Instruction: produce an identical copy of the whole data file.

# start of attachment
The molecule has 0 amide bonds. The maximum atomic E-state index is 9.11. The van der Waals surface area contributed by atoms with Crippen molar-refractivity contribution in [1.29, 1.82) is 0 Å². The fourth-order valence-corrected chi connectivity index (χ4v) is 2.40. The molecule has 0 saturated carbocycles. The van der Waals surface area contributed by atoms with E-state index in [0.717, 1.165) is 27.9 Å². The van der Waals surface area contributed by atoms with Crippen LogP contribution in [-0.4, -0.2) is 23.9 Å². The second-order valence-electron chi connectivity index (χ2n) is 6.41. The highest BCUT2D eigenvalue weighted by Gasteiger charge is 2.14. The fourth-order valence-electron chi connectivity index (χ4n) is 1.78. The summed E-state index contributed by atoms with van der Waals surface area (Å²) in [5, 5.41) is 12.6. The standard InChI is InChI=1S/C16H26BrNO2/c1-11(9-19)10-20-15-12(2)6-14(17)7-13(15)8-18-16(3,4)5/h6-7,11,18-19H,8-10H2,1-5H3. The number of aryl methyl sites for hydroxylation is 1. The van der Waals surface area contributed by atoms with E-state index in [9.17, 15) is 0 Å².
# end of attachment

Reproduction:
The molecule has 0 amide bonds. The maximum atomic E-state index is 9.11. The van der Waals surface area contributed by atoms with Crippen molar-refractivity contribution in [1.29, 1.82) is 0 Å². The fourth-order valence-corrected chi connectivity index (χ4v) is 2.40. The molecule has 0 saturated carbocycles. The van der Waals surface area contributed by atoms with E-state index in [0.717, 1.165) is 27.9 Å². The van der Waals surface area contributed by atoms with Crippen LogP contribution in [-0.4, -0.2) is 23.9 Å². The second-order valence-electron chi connectivity index (χ2n) is 6.41. The highest BCUT2D eigenvalue weighted by Gasteiger charge is 2.14. The fourth-order valence-electron chi connectivity index (χ4n) is 1.78. The summed E-state index contributed by atoms with van der Waals surface area (Å²) in [5, 5.41) is 12.6. The standard InChI is InChI=1S/C16H26BrNO2/c1-11(9-19)10-20-15-12(2)6-14(17)7-13(15)8-18-16(3,4)5/h6-7,11,18-19H,8-10H2,1-5H3. The number of aryl methyl sites for hydroxylation is 1. The van der Waals surface area contributed by atoms with E-state index in [9.17, 15) is 0 Å².